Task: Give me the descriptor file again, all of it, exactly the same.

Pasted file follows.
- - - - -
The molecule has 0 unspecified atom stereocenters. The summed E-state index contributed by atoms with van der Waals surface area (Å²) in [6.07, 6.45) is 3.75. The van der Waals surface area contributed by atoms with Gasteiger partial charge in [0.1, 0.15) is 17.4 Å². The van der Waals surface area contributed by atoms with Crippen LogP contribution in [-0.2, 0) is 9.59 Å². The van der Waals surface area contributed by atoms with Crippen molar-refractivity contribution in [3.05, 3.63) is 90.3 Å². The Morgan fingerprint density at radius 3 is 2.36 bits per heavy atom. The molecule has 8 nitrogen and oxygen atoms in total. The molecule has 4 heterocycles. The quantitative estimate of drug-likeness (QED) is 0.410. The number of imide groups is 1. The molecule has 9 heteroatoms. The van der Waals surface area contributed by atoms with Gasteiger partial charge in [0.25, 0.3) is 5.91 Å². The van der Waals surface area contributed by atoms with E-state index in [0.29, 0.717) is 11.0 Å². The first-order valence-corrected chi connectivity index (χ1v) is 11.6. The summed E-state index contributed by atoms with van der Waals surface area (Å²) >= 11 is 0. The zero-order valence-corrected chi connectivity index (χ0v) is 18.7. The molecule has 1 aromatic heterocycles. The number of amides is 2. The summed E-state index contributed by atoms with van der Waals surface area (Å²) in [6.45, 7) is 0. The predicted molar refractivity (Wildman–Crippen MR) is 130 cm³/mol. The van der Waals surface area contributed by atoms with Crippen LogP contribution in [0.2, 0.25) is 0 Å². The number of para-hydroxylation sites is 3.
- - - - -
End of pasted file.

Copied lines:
The molecule has 0 unspecified atom stereocenters. The summed E-state index contributed by atoms with van der Waals surface area (Å²) in [6.07, 6.45) is 3.75. The van der Waals surface area contributed by atoms with Gasteiger partial charge in [0.1, 0.15) is 17.4 Å². The van der Waals surface area contributed by atoms with Crippen LogP contribution in [-0.2, 0) is 9.59 Å². The van der Waals surface area contributed by atoms with Crippen molar-refractivity contribution in [3.05, 3.63) is 90.3 Å². The Morgan fingerprint density at radius 3 is 2.36 bits per heavy atom. The molecule has 8 nitrogen and oxygen atoms in total. The molecule has 4 heterocycles. The quantitative estimate of drug-likeness (QED) is 0.410. The number of imide groups is 1. The molecule has 9 heteroatoms. The van der Waals surface area contributed by atoms with Gasteiger partial charge in [0.25, 0.3) is 5.91 Å². The van der Waals surface area contributed by atoms with E-state index in [0.29, 0.717) is 11.0 Å². The first-order valence-corrected chi connectivity index (χ1v) is 11.6. The summed E-state index contributed by atoms with van der Waals surface area (Å²) >= 11 is 0. The zero-order valence-corrected chi connectivity index (χ0v) is 18.7. The molecule has 1 aromatic heterocycles. The number of amides is 2. The summed E-state index contributed by atoms with van der Waals surface area (Å²) in [6.45, 7) is 0. The predicted molar refractivity (Wildman–Crippen MR) is 130 cm³/mol. The van der Waals surface area contributed by atoms with Crippen LogP contribution in [0.2, 0.25) is 0 Å². The number of para-hydroxylation sites is 3.